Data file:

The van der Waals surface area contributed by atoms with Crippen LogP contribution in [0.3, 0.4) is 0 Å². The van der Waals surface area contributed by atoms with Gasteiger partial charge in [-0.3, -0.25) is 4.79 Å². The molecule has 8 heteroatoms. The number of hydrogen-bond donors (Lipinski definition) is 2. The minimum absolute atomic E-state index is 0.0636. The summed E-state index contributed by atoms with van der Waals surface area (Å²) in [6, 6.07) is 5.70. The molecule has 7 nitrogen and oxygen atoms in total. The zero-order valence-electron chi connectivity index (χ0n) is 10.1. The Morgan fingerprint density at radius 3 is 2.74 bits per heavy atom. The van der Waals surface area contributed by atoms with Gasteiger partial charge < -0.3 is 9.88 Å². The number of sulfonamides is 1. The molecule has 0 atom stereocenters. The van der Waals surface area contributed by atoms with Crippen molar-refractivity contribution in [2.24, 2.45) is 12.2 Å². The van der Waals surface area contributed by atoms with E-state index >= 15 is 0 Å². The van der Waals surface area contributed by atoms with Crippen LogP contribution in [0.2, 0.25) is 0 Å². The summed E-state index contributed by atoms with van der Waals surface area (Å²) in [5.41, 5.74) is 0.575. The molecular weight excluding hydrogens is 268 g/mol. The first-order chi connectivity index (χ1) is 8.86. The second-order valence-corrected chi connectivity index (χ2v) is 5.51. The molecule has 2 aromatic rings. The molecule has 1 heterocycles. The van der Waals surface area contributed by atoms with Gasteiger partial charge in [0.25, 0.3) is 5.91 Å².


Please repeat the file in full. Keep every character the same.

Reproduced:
The van der Waals surface area contributed by atoms with Crippen LogP contribution in [0.3, 0.4) is 0 Å². The van der Waals surface area contributed by atoms with Gasteiger partial charge in [-0.3, -0.25) is 4.79 Å². The molecule has 8 heteroatoms. The number of hydrogen-bond donors (Lipinski definition) is 2. The minimum absolute atomic E-state index is 0.0636. The summed E-state index contributed by atoms with van der Waals surface area (Å²) in [6, 6.07) is 5.70. The molecule has 7 nitrogen and oxygen atoms in total. The zero-order valence-electron chi connectivity index (χ0n) is 10.1. The Morgan fingerprint density at radius 3 is 2.74 bits per heavy atom. The van der Waals surface area contributed by atoms with Gasteiger partial charge < -0.3 is 9.88 Å². The number of sulfonamides is 1. The molecule has 0 atom stereocenters. The van der Waals surface area contributed by atoms with Crippen molar-refractivity contribution in [2.24, 2.45) is 12.2 Å². The van der Waals surface area contributed by atoms with E-state index >= 15 is 0 Å². The van der Waals surface area contributed by atoms with Crippen LogP contribution in [0.2, 0.25) is 0 Å². The summed E-state index contributed by atoms with van der Waals surface area (Å²) in [5.41, 5.74) is 0.575. The molecular weight excluding hydrogens is 268 g/mol. The first-order chi connectivity index (χ1) is 8.86. The second-order valence-corrected chi connectivity index (χ2v) is 5.51. The molecule has 2 aromatic rings. The molecule has 1 heterocycles. The van der Waals surface area contributed by atoms with Gasteiger partial charge in [0.25, 0.3) is 5.91 Å².